There comes a time in every sharp, life-affirming and high-performing woman’s life when she has the urge to take a giant leap and do something new.
It could be speaking fluent French, running a marathon or creating a PowerPoint presentation for either a work or a volunteer meeting. As someone who just mastered the art of Skyping, I can relate to the anxiety of learning something new but the good news (and there’s lots of good news) is that mastering something new and learning a new trick is the surest way to earn a reputation for being “with-it.”
When I hear someone say “I don’t do Facebook,” I know the person has come to a screeching halt and has no interest in staying au courant with the world. Everyone should consider getting on Facebook, as it’s a way to not only connect but also to demonstrate that you are an “adaptor” to modern technology.
Staying “au courant” plays an even more important role if you’ve taken a hiatus while your children are small. Should you decide to return to work, your skill set will be up to par and you will not approach interviews in a defensive mode. On the contrary, you can easily transfer your skills to the workplace and cement the impression that your learning curve (since every job has a learning curve) will be short.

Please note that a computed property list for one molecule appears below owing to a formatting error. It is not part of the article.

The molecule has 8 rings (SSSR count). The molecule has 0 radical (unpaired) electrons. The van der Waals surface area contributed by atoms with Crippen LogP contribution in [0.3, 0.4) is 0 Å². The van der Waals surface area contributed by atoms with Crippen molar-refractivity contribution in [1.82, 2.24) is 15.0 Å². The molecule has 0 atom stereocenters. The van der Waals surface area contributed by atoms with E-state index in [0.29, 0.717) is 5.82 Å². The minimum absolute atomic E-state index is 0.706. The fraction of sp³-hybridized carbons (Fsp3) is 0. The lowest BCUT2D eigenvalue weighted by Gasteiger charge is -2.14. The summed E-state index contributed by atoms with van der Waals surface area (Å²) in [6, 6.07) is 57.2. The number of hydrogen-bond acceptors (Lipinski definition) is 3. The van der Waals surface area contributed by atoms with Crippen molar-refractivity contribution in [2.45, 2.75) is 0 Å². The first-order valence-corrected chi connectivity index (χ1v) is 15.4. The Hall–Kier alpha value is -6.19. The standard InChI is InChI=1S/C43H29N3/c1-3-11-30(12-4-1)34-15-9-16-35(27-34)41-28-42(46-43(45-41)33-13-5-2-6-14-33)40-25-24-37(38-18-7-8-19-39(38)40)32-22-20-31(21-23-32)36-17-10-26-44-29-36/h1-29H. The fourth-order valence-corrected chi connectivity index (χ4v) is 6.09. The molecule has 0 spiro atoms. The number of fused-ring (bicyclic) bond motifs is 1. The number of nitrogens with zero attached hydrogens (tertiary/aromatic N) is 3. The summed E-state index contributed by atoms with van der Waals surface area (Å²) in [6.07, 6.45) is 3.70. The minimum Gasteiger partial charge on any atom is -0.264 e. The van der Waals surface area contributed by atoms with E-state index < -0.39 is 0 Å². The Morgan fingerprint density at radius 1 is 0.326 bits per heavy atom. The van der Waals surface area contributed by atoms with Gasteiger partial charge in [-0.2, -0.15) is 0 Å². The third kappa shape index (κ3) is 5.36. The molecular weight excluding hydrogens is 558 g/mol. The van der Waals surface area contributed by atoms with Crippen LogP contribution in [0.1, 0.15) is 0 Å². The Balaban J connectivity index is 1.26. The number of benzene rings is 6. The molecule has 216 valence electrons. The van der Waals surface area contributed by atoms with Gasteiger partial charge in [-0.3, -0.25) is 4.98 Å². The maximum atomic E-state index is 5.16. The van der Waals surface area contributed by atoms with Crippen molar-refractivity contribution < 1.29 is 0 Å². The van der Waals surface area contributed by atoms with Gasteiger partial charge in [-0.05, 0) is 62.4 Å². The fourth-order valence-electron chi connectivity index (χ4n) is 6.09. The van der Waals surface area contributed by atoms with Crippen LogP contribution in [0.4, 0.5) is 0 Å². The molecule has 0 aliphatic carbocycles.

Learning something new and teaching yourself a new trick will trigger a sense of passion. You will be thrilled with your new aptitude and it will increase your self-confidence and self-esteem. I cannot overstate the importance of maintaining confidence in yourself whether you’re running a household or a corporation’s division. There’s a reason the first page of the Cub Scout manual is “how to tie your shoes.”
By taking a small step, you are building your confidence so start with small goals: Initiating a hello, joining LinkedIn, writing a note instead of text messaging it, reading a daily newspaper so you know what’s going on in Iran and Afghanistan, and most importantly, taking interest in the world around you so you can connect with anyone about “the big” (world affairs) and “the small” (is it really necessary to send your pre-schooler for tutoring lessons to gain entry into a nursery school program?).
Don’t settle or compromise your abilities to take on new challenges. Keep learning, stretching, taking a plop and then picking yourself up and starting all over again. Do you know why people of an “advanced age” are still number 1 on the speed-dial? They haven’t landed. They’re still flying.